ENTREPRENEURSHIP and innovation are building blocks for tackling many of the economic and social challenges faced by emerging economies today. Pivoting towards an entrepreneurial-focused economy can help unlock a nation’s potential in the same way that technology has engendered success stories in many markets globally.
Pakistan has many of the same assets its peers enjoy. Home to 130 million people under the age of 30, it is an emerging economy projected to continue growing quickly in the coming years. Data-enabled mobile connections have grown four-fold in the past three years and the country’s e-commerce market beat analysts’ predictions to cross the $1 billion mark in 2018. Between 2015 and 2025, McKinsey’s City Scope database projects that Pakistan will have an additional 700,000 high-income and 2.1m middle-income households.
Start-ups have taken off across the nation in an enhanced business environment, while incubation and incentives from the government have attracted new venture capitalists to Pakistan. But the country still has some distance to go in order to reach its full potential.
Pakistan’s entrepreneurs need private-public partnership to thrive.
Using venture capital investing as a measure, the UAE has $40 in venture capital investing per capita, while Pakistan has $0.10 — lower than its regional peers Sri Lanka and Bangladesh. Yet the ecosystem holds tremendous opportunity. With robust planning, concerted policy action and private-sector initiatives, Pakistan can leverage entrepreneurship for public benefit across three different planks.
The public sector must lay the groundwork. Starting a business in Pakistan requires six steps that involve four different government departments in a process that can take up to two months. This deters most entrepreneurs from formalising their business, in turn slowing their growth by minimising their credibility, cutting off access to credit facilities and forcing them to absorb bureaucratic costs. Pakistan can learn from the experience of more than 80 other countries, where simplified procedures saw business registration rates double as compared to those without these adjustments.
Policy improvements and enhanced infrastructure are two palpable ways that governments can help. Launching single-window entities to expedite incorporation can save time and money for start-ups; such an initiative in Portugal resulted in 17 per cent more registrations the following year. The development of complementary infrastructural mechanisms, such as enabling digital payments or modernising existing institutions, can improve start-ups’ ability to scale. In Nigeria, for example, investing in a centralised data hub to support the credit bureau and allowing small to medium enterprises better credit access resulted in a decrease in the ratio of non-performing loans while increasing the number of borrowers.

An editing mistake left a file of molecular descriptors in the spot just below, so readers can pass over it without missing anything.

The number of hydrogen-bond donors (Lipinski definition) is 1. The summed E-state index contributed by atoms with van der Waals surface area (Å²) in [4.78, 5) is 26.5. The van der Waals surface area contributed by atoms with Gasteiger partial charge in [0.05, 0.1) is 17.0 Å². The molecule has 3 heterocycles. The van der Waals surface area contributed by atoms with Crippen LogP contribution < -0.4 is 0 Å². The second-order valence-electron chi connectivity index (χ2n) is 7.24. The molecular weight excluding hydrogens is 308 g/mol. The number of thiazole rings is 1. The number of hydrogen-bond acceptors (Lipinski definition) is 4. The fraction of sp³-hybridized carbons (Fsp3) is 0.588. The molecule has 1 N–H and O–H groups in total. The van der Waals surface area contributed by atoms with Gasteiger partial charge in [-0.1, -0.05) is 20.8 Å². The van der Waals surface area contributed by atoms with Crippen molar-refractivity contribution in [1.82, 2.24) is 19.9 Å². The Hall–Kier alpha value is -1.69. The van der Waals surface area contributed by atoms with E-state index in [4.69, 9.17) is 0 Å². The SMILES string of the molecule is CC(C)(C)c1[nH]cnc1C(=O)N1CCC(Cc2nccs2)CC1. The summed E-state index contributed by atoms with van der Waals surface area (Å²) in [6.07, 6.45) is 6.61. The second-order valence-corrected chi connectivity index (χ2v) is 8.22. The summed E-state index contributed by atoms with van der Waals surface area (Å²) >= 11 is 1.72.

The private sector can create access routes to finance. Half of all Pakistanis are without access to formal financial services, according to the World Bank. Of 3.2m small to medium enterprises in the country, banks have only lent to 188,000 enterprises. Pakistan’s formal financial institutions tend to favour established enterprises, and the resulting financing gap prevents entrepreneurs from researching the technical feasibility of new products to build commercial and marketing channels.
This presents a significant opportunity for the nation’s private sector to fuel profitable start-ups and engender greater socioeconomic value. Besides local market knowledge, investors can mitigate their risk by following certain guiding principles, such as following an insight-driven approach, driving core value, or investing along thematic lines, such as by geography or industry vertical.
Educators can create an inclusive talent ecosystem. A sizeable talent pool of about 600,000 graduates each year from Pakistan’s educational institutions. Yet the nation only ranks 109 out of 170 on the Global Talent Competitiveness Index.
But these young people can each be empowered to bring their dreams to fruition with an ecosystem that nudges them to innovate. Pakistani institutions need to launch more programmes that develop talent at scale or team with incubators to cultivate start-up talent. In Pakistan, private-sector economies have taken the lead, but government institutes can do more on this front.
If Pakistan wants to safeguard the future of its youth, it needs to embrace some of these lessons from other markets and establish the networks between private and public sector to nurture the nascent start-up ecosystem and access the benefits of the digital revolution that is helping other countries leapfrog their social development. The nation’s first billion-dollar valuation has yet to be sighted but — with the right encouragement — the day when it shows itself may not be too far away.
The writer is a partner at McKinsey & Company and leads the firm’s regional technology and entrepreneurship work.
Published in Dawn, May 2nd, 2019